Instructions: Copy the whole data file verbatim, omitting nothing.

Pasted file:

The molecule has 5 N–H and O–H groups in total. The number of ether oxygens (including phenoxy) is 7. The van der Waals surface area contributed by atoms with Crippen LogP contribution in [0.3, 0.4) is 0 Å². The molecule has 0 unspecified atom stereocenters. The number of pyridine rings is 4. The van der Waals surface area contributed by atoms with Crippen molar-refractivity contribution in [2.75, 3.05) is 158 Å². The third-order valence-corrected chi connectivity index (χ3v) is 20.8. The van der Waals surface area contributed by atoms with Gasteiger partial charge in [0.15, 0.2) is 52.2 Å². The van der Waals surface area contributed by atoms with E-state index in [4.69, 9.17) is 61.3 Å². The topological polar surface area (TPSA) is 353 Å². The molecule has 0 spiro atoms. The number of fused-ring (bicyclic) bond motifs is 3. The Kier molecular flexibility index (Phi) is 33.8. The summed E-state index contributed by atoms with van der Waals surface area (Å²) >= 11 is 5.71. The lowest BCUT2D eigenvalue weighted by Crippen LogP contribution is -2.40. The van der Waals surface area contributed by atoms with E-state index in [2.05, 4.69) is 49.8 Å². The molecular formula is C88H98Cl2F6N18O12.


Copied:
The molecule has 5 N–H and O–H groups in total. The number of ether oxygens (including phenoxy) is 7. The van der Waals surface area contributed by atoms with Crippen LogP contribution in [0.3, 0.4) is 0 Å². The molecule has 0 unspecified atom stereocenters. The number of pyridine rings is 4. The van der Waals surface area contributed by atoms with Crippen molar-refractivity contribution in [2.75, 3.05) is 158 Å². The third-order valence-corrected chi connectivity index (χ3v) is 20.8. The van der Waals surface area contributed by atoms with Gasteiger partial charge in [0.15, 0.2) is 52.2 Å². The van der Waals surface area contributed by atoms with E-state index in [4.69, 9.17) is 61.3 Å². The topological polar surface area (TPSA) is 353 Å². The molecule has 0 spiro atoms. The number of fused-ring (bicyclic) bond motifs is 3. The Kier molecular flexibility index (Phi) is 33.8. The summed E-state index contributed by atoms with van der Waals surface area (Å²) >= 11 is 5.71. The lowest BCUT2D eigenvalue weighted by Crippen LogP contribution is -2.40. The van der Waals surface area contributed by atoms with E-state index in [2.05, 4.69) is 49.8 Å². The molecular formula is C88H98Cl2F6N18O12.